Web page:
There are at least three laws by which people must live, none of them passed by a legislature, a congress or a parliament.
Two of them are familiar, emanating as they do from physics and economics. The first: “For every action there is an equal and opposite reaction.” The second is the inexorable law of supply and demand. The third, though put forth by a propagandist, is just as true. Because it came from the man whose clarion but misguided call for communism offended capitalists, it’s more obscure. Even a stopped watch, however, is right twice daily.
“Nothing can have value without being an object of utility,” wrote Karl Marx.
For what follows, you must understand nothing — no thing — can also be viewed as no body. A body is a thing as much as anything, even more so if it includes an intellect capable of occasional critical thinking.
Faithful readers, my thanks for hanging in there. Here’s the point, belatedly but for real.
A momentous shift is underway, a glacial yet certain flipping over a fulcrum of the seesaw called our economy, and over the next decade it’s going to offer skilled workers and intelligent employees bargaining chips in negotiations with owners and managers.
Karl Marx was no fool, but he seduced himself intellectually because his cause was more important to him than some facts in life. Perhaps he didn’t think of no/thing as no/body, though he was spot on about utility. But I digress.
Life, society, economics, business, industry, markets and tourism are cyclical. Everything is cyclical. As an old news colleague with the Associated Press, now deceased, used to say while in his cups, “What goes around comes around.”
What’s going around today is a massive shift in the national workforce. In a nutshell, Boomers are retiring. The average worker retires at 62, even though some don’t. The youngest Boomers are in their 50s. The next decade will see a mass exodus from traditional work places. Some retirees will go play golf; many won’t.
Those who didn’t prepare sufficiently for retirement are going to work part time, enter the underground economy, start small firms, even putter at what they did for supplemental income.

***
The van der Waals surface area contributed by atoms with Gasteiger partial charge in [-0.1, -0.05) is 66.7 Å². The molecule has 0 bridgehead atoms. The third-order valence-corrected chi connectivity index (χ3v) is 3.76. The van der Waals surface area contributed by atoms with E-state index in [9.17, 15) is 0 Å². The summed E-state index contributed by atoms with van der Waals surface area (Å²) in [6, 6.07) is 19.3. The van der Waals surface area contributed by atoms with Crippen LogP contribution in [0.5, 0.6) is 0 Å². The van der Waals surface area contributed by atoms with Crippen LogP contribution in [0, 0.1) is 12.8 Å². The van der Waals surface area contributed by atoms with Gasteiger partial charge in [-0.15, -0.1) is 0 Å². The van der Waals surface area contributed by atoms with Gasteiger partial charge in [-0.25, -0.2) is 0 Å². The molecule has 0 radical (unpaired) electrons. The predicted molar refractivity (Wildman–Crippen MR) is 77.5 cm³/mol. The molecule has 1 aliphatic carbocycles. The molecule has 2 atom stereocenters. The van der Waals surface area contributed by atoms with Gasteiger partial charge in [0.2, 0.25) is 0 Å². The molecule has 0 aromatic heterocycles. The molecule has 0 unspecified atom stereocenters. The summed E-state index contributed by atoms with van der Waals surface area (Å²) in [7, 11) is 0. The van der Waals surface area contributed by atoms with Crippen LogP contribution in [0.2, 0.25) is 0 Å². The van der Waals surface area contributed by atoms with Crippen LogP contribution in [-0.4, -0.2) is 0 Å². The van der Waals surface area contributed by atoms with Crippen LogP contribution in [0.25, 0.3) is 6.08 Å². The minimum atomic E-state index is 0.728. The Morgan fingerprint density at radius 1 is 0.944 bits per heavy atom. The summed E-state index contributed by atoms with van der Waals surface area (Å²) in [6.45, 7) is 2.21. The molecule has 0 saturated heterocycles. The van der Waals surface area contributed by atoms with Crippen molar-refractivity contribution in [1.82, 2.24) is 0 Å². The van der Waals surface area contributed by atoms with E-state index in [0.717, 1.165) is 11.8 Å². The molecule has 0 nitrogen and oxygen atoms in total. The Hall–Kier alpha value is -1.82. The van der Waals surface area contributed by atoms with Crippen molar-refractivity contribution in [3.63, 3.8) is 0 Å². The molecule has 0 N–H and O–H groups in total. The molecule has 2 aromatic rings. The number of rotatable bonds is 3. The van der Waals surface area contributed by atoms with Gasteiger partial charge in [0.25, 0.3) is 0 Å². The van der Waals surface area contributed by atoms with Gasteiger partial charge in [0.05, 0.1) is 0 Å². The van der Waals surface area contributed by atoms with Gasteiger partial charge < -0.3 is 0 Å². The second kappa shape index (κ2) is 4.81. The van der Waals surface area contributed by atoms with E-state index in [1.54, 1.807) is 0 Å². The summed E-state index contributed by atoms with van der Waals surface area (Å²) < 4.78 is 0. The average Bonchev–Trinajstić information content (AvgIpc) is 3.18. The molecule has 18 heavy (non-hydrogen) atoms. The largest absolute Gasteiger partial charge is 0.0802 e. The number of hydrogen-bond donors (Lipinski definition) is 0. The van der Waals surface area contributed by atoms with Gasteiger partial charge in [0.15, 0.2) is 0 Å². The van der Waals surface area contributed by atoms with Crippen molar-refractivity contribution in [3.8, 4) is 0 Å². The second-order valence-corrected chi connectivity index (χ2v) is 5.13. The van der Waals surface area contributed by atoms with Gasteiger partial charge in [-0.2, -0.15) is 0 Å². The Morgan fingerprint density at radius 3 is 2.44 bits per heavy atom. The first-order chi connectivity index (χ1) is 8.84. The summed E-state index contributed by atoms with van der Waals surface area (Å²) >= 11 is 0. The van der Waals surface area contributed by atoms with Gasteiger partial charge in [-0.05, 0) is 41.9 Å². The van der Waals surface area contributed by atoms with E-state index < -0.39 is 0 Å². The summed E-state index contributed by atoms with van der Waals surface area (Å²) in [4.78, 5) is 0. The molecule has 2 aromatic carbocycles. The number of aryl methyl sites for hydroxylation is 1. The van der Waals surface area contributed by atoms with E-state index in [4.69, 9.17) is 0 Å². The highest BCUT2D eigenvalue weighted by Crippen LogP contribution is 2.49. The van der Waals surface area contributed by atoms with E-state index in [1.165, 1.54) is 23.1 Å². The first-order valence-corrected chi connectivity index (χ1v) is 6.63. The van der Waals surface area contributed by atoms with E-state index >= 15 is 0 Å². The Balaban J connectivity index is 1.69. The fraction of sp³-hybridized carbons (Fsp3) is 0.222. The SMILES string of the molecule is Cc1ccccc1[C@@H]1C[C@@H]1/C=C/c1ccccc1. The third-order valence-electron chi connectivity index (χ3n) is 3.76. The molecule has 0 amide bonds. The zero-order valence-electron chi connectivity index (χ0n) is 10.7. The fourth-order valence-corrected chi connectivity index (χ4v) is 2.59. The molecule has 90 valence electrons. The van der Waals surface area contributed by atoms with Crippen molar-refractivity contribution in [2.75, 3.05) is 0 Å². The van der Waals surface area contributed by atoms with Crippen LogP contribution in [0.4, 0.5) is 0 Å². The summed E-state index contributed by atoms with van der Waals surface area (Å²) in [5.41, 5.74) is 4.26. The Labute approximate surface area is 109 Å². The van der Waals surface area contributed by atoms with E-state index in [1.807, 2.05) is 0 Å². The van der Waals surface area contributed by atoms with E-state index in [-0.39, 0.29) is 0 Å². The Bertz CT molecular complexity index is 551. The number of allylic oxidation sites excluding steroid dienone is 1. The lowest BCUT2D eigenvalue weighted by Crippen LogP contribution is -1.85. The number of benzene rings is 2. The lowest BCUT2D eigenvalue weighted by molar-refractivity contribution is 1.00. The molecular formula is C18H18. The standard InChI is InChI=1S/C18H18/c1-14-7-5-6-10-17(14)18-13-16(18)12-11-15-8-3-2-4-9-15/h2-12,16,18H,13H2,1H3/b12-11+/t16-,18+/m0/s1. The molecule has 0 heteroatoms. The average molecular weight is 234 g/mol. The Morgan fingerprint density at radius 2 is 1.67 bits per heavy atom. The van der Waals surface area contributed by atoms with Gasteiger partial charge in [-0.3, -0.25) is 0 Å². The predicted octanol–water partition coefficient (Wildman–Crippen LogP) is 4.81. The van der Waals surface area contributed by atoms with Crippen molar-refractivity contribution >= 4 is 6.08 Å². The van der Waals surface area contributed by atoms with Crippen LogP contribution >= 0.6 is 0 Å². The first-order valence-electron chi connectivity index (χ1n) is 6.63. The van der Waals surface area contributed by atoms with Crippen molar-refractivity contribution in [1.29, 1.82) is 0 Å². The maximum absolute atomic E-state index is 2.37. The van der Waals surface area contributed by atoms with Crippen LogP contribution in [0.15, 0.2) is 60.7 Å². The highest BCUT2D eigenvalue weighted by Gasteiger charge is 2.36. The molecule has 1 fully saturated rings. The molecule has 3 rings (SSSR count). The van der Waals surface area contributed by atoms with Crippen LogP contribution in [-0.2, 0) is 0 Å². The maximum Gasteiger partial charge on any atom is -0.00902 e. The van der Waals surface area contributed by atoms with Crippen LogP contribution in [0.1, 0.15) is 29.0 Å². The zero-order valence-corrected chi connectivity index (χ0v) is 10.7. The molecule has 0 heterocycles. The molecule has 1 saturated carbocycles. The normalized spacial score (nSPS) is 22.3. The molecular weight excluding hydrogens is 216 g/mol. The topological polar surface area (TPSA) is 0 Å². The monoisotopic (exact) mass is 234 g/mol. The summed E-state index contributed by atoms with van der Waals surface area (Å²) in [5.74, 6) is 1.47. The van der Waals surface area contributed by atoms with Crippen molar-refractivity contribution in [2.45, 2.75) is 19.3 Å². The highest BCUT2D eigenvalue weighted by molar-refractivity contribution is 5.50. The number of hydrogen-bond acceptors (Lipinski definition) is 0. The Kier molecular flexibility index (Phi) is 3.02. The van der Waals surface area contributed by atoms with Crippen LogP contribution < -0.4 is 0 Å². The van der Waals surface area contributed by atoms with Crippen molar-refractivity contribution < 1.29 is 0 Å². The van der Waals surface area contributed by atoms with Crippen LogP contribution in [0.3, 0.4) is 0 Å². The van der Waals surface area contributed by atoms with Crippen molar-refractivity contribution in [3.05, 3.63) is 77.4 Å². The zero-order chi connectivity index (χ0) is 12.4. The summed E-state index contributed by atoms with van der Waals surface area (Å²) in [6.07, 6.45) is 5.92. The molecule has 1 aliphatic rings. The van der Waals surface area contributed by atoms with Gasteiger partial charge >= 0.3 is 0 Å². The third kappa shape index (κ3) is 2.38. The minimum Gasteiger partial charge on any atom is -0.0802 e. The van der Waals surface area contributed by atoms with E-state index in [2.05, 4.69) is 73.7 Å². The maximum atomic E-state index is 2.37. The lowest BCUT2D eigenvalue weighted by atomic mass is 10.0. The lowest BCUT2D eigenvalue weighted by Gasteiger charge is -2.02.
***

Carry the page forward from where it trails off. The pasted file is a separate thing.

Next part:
But just because future business and industry will require a tad smaller workforce (no service in retailing or service companies; more robots and machines in factories), doesn’t change the fact full-time workers will be needed. The smart and skilled will be amazed at their bargaining leverage by 2025. The labor market is slowly tightening, but you ain’t seen nothin’ yet.
Given that every action brings an equal and opposite reaction (too many workers when Boomers clogged the pipeline turns to too few as they exit), the change is going to have an impact. Count also on the law of supply and demand (too many then, too few quite soon). And count on the Marxist observation that nothing/nobody can have value without being an object of utility. This is apparent to Millennials, as it’s going to be clear for generations to follow.
Why? Another law means everyone seeks food, shelter and human contact. It’s likely the laws cited here mean people will work for their daily bread, a roof over their heads and — who knows? — one day create another Baby Boom.
As my old friend, Ed, never tired of saying while in his most liquid state: “What goes ‘round comes ‘round, and folks either get it...or they get it good and hard.”
John Barrette covers Carson City government and business. He can be reached at firstname.lastname@example.org.
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